Given a complete DFA $A=(Q, \Gamma, \delta, F)$, we can define a collection of functions $f_a$ for each $a\in \Gamma$and with $f_a:Q\rightarrow Q$, $f_a(q)=\delta(q, a)$. We can generalize this notion to a word $w=a_1, \cdots, a_m$ and $f_w=f_{a_1}\circ \cdots \circ f_{a_m}$ where $\circ$ denotes function composition. Furthermore we denote $G=\{f_w\mid w\in \Gamma^*\}$ and $G$ is monoid.

[$G$ is usually called transition monoid in the standard textbook, but here I reproduce the definition for clarity.]

The question is, given a function $f:Q\rightarrow Q$, can we decide $f\in G$ (ideally in polynomial time), and if this is the case (i.e., there exists a $w$ such that $f=f_w$), whether $w$ is only polynomially long, or can be exponentially long?

[I guess that indeed such a word could be exponentially long, but I am looking for a simple example.]


1 Answer 1



It's decidable. There are only finitely many possible functions $f:Q \to Q$, so you can model this as a graph reachability problem, with one vertex per function and an edge $g \to h$ if there exists $a \in \Gamma$ such that $h = f_a \circ g$. Then, testing whether a function $g$ is in $G$ reduces to testing whether $g$ is reachable in the graph from $f_\epsilon$. You can find the shortest such word using breadth-first time. The running time might be exponential in $Q$, though.

Length of the word

The shortest such word might be exponentially long. Here is an example of such a DFA. Let $p_1,\dots,p_k$ be the first $k$ primes. Then a state will be of the form $(i,x)$ where $i \in \{1,\dots,k\}$ and $x_i \in \{0,1,\dots,p_i-1\}$. Define a DFA with unary alphabet $\Gamma=\{0\}$ and the transition function $\delta((i,x),0 = (i,x+1 \bmod p_i)$. The function $f_0 :Q \to Q$ is given by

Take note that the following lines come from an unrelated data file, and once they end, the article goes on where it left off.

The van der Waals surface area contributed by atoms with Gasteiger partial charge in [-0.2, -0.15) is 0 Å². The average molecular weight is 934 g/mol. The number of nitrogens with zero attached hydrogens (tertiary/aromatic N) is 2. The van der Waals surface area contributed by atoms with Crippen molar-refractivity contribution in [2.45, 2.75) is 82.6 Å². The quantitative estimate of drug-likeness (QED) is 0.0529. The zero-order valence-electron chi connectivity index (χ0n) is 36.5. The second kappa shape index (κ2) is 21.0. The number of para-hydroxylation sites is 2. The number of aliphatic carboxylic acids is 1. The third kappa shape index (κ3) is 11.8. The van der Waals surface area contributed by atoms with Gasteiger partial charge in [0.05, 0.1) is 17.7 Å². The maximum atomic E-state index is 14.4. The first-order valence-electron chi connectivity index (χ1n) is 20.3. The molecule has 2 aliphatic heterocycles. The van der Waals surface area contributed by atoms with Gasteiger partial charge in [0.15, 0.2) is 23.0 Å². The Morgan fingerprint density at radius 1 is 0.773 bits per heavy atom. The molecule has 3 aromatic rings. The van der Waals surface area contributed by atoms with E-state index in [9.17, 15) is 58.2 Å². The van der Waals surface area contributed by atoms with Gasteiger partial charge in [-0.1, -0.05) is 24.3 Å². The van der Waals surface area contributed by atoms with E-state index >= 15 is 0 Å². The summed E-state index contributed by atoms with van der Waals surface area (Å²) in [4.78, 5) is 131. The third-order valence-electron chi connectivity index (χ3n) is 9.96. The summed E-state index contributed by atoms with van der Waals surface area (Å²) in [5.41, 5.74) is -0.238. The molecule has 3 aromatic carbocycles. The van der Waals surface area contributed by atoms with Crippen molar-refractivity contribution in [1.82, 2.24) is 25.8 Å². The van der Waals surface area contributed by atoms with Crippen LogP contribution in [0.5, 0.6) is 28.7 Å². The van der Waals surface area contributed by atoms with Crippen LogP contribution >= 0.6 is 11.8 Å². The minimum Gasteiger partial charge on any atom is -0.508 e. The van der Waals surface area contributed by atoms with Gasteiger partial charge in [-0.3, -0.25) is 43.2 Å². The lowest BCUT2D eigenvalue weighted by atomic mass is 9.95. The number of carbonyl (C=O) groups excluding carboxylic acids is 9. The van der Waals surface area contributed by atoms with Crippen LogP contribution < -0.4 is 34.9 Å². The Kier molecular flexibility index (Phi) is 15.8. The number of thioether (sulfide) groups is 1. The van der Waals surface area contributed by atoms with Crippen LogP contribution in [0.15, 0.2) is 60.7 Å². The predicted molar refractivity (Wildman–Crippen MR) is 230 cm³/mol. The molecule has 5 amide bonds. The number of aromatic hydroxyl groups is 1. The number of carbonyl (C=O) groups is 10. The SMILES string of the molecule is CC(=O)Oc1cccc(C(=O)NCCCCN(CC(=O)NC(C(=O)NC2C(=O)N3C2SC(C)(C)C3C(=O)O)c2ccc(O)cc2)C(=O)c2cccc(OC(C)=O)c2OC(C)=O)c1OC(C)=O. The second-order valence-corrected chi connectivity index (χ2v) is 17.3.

$$f_0(i,x) = (i,x+1 \bmod p_i).$$

Now consider the function $g:Q \to Q$ given by

$$g(i,x) = (i,x-1 \bmod p_i).$$

It is possible to use the Chinese remainder theorem to show that $g = f_{0^n}$ where $n=p_1 \times p_2 \times \cdots \times p_k -1$, and that $0^n$ is the shortest such word. Moreover, $|Q|= p_1 + \dots + p_k$, so $n$ is exponentially large in $Q$.

Consequently, there is no hope for a polynomial-time algorithm that outputs such a word. This still leaves open the possibility of a polynomial time algorithm for deciding whether $g$ is in $G$, though.


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